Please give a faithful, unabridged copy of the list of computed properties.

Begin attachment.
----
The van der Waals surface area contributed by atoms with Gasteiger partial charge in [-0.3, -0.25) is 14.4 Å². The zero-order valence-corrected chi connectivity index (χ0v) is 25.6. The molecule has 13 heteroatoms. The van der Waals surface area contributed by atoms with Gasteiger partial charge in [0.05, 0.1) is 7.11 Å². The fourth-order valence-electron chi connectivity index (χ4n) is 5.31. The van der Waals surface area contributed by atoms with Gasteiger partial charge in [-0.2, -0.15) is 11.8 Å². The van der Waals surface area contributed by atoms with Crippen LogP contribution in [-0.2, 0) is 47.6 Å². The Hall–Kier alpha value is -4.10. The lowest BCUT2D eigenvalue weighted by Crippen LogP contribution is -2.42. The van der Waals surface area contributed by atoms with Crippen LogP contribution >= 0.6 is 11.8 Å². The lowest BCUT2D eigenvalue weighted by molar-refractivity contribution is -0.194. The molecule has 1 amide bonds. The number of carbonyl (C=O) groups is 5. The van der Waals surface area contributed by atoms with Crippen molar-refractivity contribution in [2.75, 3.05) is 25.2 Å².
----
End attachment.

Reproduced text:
The van der Waals surface area contributed by atoms with Gasteiger partial charge in [-0.3, -0.25) is 14.4 Å². The zero-order valence-corrected chi connectivity index (χ0v) is 25.6. The molecule has 13 heteroatoms. The van der Waals surface area contributed by atoms with Gasteiger partial charge in [0.05, 0.1) is 7.11 Å². The fourth-order valence-electron chi connectivity index (χ4n) is 5.31. The van der Waals surface area contributed by atoms with Gasteiger partial charge in [-0.2, -0.15) is 11.8 Å². The van der Waals surface area contributed by atoms with Crippen LogP contribution in [-0.2, 0) is 47.6 Å². The Hall–Kier alpha value is -4.10. The lowest BCUT2D eigenvalue weighted by Crippen LogP contribution is -2.42. The van der Waals surface area contributed by atoms with Crippen LogP contribution >= 0.6 is 11.8 Å². The lowest BCUT2D eigenvalue weighted by molar-refractivity contribution is -0.194. The molecule has 1 amide bonds. The number of carbonyl (C=O) groups is 5. The van der Waals surface area contributed by atoms with Crippen molar-refractivity contribution in [2.75, 3.05) is 25.2 Å².